Nairobi, Aug 8 (IANS) One Kenyan and two Bahraini athletes heading for the world athletic championships in Moscow were caught in the fire disaster that left Kenya’s busiest airport Jomo Kenyatta International Airport shut down.
Valentine Kipketer Jepkorir, a marathon runner, now faces a race against time to be in Moscow Saturday for the marathon race final, reports Xinhua.
Kipketer, who is known for her behind the pack assassin running skills, had her Emirates flight postponed as she missed her flight with the rest Tuesday night.
She was due to fly out Wednesday night aboard Emirates flight through Dubai, but the fire at the airport made sure her nightmare continued.
“I had planned to travel with the rest of the team Tuesday, but I overslept. When I woke up there was nobody at the hotel,” she said.
“I had known that all athletes had left for training, but I was shocked to find out that they had left without me. I tried calling the coach (Sammy Rono) but it was no use. He was not within reach,” she added.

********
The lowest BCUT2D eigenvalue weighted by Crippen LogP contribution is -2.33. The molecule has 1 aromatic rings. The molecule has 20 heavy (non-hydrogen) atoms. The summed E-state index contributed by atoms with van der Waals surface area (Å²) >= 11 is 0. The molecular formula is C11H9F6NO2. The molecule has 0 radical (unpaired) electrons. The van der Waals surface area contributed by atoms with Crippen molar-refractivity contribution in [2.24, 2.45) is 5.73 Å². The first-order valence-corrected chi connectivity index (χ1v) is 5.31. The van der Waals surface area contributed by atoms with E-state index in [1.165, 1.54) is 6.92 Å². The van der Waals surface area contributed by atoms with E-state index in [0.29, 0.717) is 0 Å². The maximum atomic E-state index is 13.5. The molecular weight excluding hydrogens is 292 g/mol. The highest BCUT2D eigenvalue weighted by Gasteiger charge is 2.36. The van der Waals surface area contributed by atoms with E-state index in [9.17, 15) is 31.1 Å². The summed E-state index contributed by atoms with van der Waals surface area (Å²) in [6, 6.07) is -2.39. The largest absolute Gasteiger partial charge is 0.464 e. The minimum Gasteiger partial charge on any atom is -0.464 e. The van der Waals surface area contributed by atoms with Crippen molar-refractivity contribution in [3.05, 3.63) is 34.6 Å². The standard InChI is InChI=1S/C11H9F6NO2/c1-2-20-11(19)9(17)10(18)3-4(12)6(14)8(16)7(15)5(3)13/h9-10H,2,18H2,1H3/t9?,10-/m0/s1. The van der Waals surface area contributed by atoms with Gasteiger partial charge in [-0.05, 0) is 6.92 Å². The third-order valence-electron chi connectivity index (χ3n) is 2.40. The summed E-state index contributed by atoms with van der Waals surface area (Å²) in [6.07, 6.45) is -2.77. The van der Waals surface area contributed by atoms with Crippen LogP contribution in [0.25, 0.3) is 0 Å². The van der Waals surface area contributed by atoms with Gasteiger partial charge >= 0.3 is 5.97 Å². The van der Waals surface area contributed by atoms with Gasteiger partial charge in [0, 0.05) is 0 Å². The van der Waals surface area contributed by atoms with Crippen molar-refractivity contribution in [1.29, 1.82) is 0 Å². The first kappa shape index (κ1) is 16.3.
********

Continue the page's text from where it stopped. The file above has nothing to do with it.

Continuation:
Kipketer will run alongside compatriots and defending champion Edna Kiplagat, former Dubai marathon silver medallist Lucy Kabuu and Margaret Agai.
At the same time, two Bahrain athletes, who were camping in Iten, were left with no choice but to postpone their trip due to the fire.
The duo was forced to look for alternative means of transport after flights from the Eldoret International Airport to the Jomo Kenyatta International Airport (JKIA) in Nairobi were cancelled.
Tareq Mubarak, a 3000m Steeplechaser and Hassan Mahbub, a 10,000m runner, were expected to be in the Russian capital Thursday to join their camp in preparation for the world championships.
“My race was scheduled for August 12 and I feel I have been inconvenienced since I was required to be settled and get enough rest to participate well in the championships,” stated Tareq.
The athletes expressed their displeasure at the cancellation of services explaining that his colleague Mahbub was to have his race Saturday and the delay may affect his performance.
He, however, expressed optimism that normalcy would resume in major airports to ensure that air traffic does not inconvenience passengers and cargo.